Today was a mostly cloudy day across the area, with high temperatures in the mid to upper 50s inland, lower to mid 60s in the immediate NYC area, and in the upper 50s to lower 60s in Long Island/S CT, which was near the expectation.
A colder air mass is going to move into the area tonight, bringing much colder temperatures for tomorrow, with high temperatures returning into the 40s. Even though a storm moving through the Great Lakes will affect the area on Thursday and Friday, it appears that the cold may stay long enough for precipitation to begin as a wintry mix west of New York City.
Tomorrow will be a mostly sunny and colder day, with a NW wind expected. High temperatures will be in the lower to mid 40s inland with a few upper 40s possible and in the mid to upper 40s for the rest of the area, with a few lower 50s possible south and SW of NYC.
Looking at the rest of the region, tomorrow will be a cold day in the interior Northeast, where highs will only be in the 20s to the lower 30s. Virginia will see highs in the lower to mid 50s.
Thanksgiving Storm: Wintry Mix To Rain
While at first, the models were not consistent with the storm, in fact the GFS model was showing a very weak and suppressed storm solution at one point, the models came into better agreement on Sunday, which is still present, though there is still some uncertainty with the timing of the storm. Below, I will discuss the expected set up for the storm and the forecast for this time frame.
Storm Set Up: A broad area of low pressure tomorrow expected to be near Kansas will split by tomorrow night into Minnesota with another low pressure further south, which the Minnesota low pressure becomes the dominant one by Thursday and intensifies while moving ENE. Unlike a typical storm in that area, however, the low pressure will expand southeast while becoming negatively tilted, and redevelopment is expected near the New England coast on Thursday night moving NNE towards the main storm. This redevelopment potential was already shown on the models for the last several days. The storm will bring its cold front through on Friday for most places, with a much colder air mass including scattered flurries behind it.
Thursday: As the storm moves into the area in the late morning hours, surface temperatures will be in the lower 40s inland and lower to mid 40s in the immediate NYC area. Dew points are expected to be in the 20s, with a high pressure over the area moving east. A CAD (Cold Air Damming) scenario is expected to take place, where despite the storm moving into the Great Lakes, instead of bringing a warm air mass into the region, it traps some cold air in Pennsylvania, with a small area of 850 mb temperatures below 0c.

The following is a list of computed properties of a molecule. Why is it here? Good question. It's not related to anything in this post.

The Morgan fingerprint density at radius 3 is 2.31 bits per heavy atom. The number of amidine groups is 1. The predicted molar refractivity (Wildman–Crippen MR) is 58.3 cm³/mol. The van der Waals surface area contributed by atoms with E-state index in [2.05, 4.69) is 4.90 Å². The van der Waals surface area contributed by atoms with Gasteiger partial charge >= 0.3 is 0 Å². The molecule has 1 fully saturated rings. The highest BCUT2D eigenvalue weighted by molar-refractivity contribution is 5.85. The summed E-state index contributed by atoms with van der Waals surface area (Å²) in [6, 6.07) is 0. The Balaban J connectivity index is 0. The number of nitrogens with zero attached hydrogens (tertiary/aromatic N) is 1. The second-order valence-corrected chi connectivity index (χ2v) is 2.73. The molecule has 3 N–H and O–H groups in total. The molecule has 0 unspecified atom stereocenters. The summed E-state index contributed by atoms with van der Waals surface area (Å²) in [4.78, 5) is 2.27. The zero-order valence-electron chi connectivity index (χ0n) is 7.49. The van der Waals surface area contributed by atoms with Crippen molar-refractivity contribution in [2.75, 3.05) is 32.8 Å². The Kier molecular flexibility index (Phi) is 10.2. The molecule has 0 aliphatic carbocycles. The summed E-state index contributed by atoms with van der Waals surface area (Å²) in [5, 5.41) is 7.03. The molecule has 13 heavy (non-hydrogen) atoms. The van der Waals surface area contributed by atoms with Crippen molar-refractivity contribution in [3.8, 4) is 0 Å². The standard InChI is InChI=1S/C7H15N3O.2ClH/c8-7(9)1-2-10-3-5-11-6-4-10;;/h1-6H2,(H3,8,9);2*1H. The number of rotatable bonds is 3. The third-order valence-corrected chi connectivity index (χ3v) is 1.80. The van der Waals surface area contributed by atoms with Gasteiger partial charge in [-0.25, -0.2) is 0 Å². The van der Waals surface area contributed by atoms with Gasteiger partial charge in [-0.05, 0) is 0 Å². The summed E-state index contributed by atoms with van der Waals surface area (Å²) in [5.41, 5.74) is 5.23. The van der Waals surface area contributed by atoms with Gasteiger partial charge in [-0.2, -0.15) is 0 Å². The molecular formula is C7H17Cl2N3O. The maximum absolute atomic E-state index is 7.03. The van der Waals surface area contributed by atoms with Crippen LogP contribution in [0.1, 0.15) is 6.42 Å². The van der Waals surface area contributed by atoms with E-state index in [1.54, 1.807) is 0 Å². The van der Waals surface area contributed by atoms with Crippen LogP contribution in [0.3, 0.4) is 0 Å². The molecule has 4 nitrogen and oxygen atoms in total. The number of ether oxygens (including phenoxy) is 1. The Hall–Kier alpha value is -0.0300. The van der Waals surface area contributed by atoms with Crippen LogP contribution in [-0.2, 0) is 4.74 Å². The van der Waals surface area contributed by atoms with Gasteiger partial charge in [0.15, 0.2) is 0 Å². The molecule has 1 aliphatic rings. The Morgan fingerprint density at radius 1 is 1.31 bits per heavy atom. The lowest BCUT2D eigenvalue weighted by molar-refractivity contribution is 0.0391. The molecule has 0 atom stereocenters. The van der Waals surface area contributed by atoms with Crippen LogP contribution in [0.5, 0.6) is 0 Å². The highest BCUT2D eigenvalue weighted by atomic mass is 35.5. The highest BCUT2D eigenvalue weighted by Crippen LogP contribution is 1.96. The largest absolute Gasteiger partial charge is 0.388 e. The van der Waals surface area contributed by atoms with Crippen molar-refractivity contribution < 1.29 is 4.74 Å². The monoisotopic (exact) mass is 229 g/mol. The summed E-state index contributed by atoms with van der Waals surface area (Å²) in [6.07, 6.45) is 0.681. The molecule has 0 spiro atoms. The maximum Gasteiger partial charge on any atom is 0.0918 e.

With the set up mentioned above, a band of precipitation will move into Pennsylvania tomorrow morning, with heavy precipitation affecting western PA by the afternoon and late afternoon. The rain will run into the type of airmass mentioned above, which should lead to a mix of snow, sleet and freezing rain falling in central Pennsylvania. While the set up will not be as favorable in the area, the timing is the main question, as if the storm can arrive fast enough, by at least 11 AM-noon on Thursday, it could produce frozen precipitation as far east as the immediate north/west suburbs of NYC. The timing and the temperatures are likely to be favorable enough for at least a little snow/sleet to fall in the interior parts of the area.
Thursday Night – Friday: As the first rain band associated with the warm front lifts out of the area, warm air advection will take place, changing any leftover frozen precipitation in the Mid Atlantic to rain, with an occasional shower overnight and rising temperatures, which could reach the lower 50s in NYC. This band will move on to produce a wintry mix in other parts of the Northeast.
By Friday, the cold front should move through the area, producing a round of moderate rain in the morning into the early afternoon hours. Due to a strong cold air mass behind this cold front, it will be able to produce back end snow into Pennsylvania, and may lead to a few flakes in the interior parts of the area as temperatures start to drop in the afternoon. Meanwhile, a secondary low pressure will develop in New England, which will enhance the rainfall amounts in these areas.
Friday Night – Sunday: Much Colder
The coldest air mass of the fall so far will move into the area behind this storm, which is the leftovers of the current extreme cold spell in the northwestern and north central US, where low temperatures will drop below -20 degrees in the mountains. The GFS model, before trending to the currently expected scenario with the Thanksgiving storm, had a large source of cold air spilling into the Northeast, leading to very cold, if not near record temperatures. The storm, however, will block this source of cold air, leading to a cold air mass but not as extremely cold as modeled to be at first. High temperatures are likely to be in the upper 30s to mid 40s for the area on Saturday, with overnight lows ranging from the lower-mid 20s inland to the lower to potentially mid 30s in NYC.
By Sunday, the cold air mass will start to weaken, with slightly warmer temperatures, however another storm will start to organize over the Rockies, which may later on move into the Great Lakes, producing another round of brief warmth and rain for the area for early next week followed by another round of colder temperatures. Stay tuned for more information on this time frame.